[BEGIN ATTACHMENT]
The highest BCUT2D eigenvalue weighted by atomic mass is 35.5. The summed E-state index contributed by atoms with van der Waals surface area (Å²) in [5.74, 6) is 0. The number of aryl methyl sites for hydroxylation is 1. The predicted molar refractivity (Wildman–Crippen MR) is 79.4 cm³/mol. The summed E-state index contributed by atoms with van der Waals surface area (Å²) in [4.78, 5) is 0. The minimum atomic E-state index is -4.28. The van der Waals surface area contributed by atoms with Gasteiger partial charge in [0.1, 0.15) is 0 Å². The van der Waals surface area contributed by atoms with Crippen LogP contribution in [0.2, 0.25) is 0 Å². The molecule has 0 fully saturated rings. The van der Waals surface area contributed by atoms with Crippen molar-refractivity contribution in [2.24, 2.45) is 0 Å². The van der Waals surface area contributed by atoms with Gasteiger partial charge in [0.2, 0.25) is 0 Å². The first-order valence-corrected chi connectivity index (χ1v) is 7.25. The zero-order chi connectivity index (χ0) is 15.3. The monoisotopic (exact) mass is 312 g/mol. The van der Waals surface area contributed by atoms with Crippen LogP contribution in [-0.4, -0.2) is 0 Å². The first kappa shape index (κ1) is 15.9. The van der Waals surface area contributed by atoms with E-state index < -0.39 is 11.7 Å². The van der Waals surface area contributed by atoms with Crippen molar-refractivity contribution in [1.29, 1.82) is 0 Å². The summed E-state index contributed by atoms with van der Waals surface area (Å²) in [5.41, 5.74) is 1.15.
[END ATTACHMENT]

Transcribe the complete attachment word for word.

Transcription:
The highest BCUT2D eigenvalue weighted by atomic mass is 35.5. The summed E-state index contributed by atoms with van der Waals surface area (Å²) in [5.74, 6) is 0. The number of aryl methyl sites for hydroxylation is 1. The predicted molar refractivity (Wildman–Crippen MR) is 79.4 cm³/mol. The summed E-state index contributed by atoms with van der Waals surface area (Å²) in [4.78, 5) is 0. The minimum atomic E-state index is -4.28. The van der Waals surface area contributed by atoms with Gasteiger partial charge in [0.1, 0.15) is 0 Å². The van der Waals surface area contributed by atoms with Crippen LogP contribution in [0.2, 0.25) is 0 Å². The molecule has 0 fully saturated rings. The van der Waals surface area contributed by atoms with Crippen molar-refractivity contribution in [2.24, 2.45) is 0 Å². The van der Waals surface area contributed by atoms with Gasteiger partial charge in [0.2, 0.25) is 0 Å². The first-order valence-corrected chi connectivity index (χ1v) is 7.25. The zero-order chi connectivity index (χ0) is 15.3. The monoisotopic (exact) mass is 312 g/mol. The van der Waals surface area contributed by atoms with Crippen LogP contribution in [-0.4, -0.2) is 0 Å². The first kappa shape index (κ1) is 15.9. The van der Waals surface area contributed by atoms with E-state index < -0.39 is 11.7 Å². The van der Waals surface area contributed by atoms with Crippen molar-refractivity contribution in [1.29, 1.82) is 0 Å². The summed E-state index contributed by atoms with van der Waals surface area (Å²) in [5.41, 5.74) is 1.15.